Cash could be on its way out sooner than we think - at least if the prepaid card industry has anything to do with it.
Prepaid cards are becoming so popular among a rising generation of "underbanked" consumers that the industry is coming up with an excuse to be involved in every aspect of our financial lives, even your kids' allowance.
This season Western Union is offering a card with Advent Financial, a service provider for independent tax preparers, for tax refunds. Millennium Trust, a custodian, offers a card for IRA distributions, and Allowance Manager lets parents load their kids' allowance onto a prepaid card.
With big banks entering the prepaid space, third-party providers are going to have to get creative with their offerings, says Aleia Van Dyke, a payments analyst for Javelin.
"It's a smart way to market a card," she says of these types of specific-use prepaid cards. "They're specifically going after an immediate need someone needs to fill."
The prepaid card market has gained favor recently for several reasons. The number of consumers choosing to forgo traditional banking is rising, more cards tout fewer fees, and big banks are turning to them as a way to make up for lost revenue from recent industry regulations.
More than 20% of U.S. households are underbanked, meaning they do not fully rely on traditional services such as checking and savings accounts, according to a 2011 report by the Federal Deposit Insurance Corp. Instead, they operate almost entirely in cash and rely on alternative financial services such as payday loans or check cashing.
Western Union and Advent Financial have both separately offered prepaid cards during tax season in the past. This year's partnership is an effort to build their customer bases and get consumers to use the cards year-round by linking with Western Union services such as money transfers and faster bill pay, says John Thompson, president of Advent Financial.
The card is available online through Advent Financial or through about 5,000 independent tax-preparer offices that Advent works with.
"The underserved consumer, one of their single largest pay events of the year is the refund they receive from filing their taxes," says Mike Hafer, senior vice president of Western Union, explaining that this customer traditionally receives their refund as a check they then have to pay a fee to cash.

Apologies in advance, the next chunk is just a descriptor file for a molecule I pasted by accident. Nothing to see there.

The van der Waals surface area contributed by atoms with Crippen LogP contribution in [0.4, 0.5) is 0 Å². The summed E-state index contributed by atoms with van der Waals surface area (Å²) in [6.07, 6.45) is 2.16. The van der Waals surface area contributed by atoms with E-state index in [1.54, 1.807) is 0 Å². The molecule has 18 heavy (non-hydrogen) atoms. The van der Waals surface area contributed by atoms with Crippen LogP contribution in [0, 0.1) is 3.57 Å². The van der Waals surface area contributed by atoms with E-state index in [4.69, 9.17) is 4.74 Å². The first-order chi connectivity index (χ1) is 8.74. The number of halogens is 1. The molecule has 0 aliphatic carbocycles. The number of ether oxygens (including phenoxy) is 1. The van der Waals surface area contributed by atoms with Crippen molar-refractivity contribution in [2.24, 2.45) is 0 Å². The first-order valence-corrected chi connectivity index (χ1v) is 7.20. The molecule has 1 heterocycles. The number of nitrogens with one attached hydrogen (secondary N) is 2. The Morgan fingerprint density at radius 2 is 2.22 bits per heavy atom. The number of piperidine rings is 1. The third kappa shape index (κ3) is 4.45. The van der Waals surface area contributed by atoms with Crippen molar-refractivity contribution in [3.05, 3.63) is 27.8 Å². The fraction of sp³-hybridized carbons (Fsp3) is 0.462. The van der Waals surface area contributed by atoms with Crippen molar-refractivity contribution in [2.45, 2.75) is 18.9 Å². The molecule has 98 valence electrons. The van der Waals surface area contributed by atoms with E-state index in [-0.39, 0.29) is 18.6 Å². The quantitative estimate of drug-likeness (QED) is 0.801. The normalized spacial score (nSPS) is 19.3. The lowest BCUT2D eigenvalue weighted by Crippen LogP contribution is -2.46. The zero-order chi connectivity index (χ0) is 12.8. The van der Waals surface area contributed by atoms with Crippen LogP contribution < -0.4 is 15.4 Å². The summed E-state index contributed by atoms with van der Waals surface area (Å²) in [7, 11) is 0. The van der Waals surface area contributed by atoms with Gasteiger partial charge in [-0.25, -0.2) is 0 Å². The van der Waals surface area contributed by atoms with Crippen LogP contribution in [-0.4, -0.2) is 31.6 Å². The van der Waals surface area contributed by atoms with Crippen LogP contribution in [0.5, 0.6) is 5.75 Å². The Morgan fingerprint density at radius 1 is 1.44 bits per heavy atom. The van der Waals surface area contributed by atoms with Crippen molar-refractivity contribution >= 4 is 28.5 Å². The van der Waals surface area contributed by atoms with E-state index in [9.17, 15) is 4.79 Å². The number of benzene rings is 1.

The Western Union/Advent card has a $10 activation fee, though it doesn't apply to cards issued online and can be avoided by signing up for direct deposit or reloading the card with your own funds at least four times totaling at least $2,000.
Last month, Millennium Trust, a custodian that handles IRA rollover accounts, started giving its customers the option of receiving their IRA distribution on a prepaid card.
Most of its clients do not have a banking relationship and are usually opting for a one-time distribution of all their IRA funds, says Terry Dunne, who directs the automatic rollover program for Millennium Trust.
"It's much safer and better protected if it's in a credit or debit card type format," he says. "You don't want to cash $1,200."
Allowance Manager, an online service originally meant for parents to keep track of how much money they owed their kids, ventured into the prepaid space as a way to incorporate real money into the online accounts.
Getting a card requires singing up for the "pro" membership, which costs about $70 a year, or a monthly plan that costs $7 a month plus a $10 activation fee. Parents can set up a recurring payment by linking the Allowance Manager account to their checking account. Money can also be loaded through Greendot MoneyPaks available at convenience stores.
The goal is to introduce kids early on to a world that is increasingly ditching paper for plastic or solely digital transactions, says Allowance Manager co-founder and CEO Dan Meader.
"Young people today will only be paying electronically (in the future)," he says. "Kids really need to have an understanding of this sort of abstract notion of stored value."
To encourage that concept, and because cash is harder to keep track of, the cards can't be used at ATMs, Meader says.
Specific-use prepaid card issuers have to be careful, though, with the features they choose to include, or not, Van Dyke says. As the prepaid market grows, so does the sophistication in the kinds of bank-like features many of them offer, such as mobile apps and bill pay. Prepaid cards that are too tailored toward specific or one-time uses may not fare well, she says.
Still, as Hafer contends, the prepaid industry is young, and the chances for growth seemingly endless.
"The opportunity is still very large," he says. "In any process where cash or checks are involved, a prepaid card can help make that process more efficient."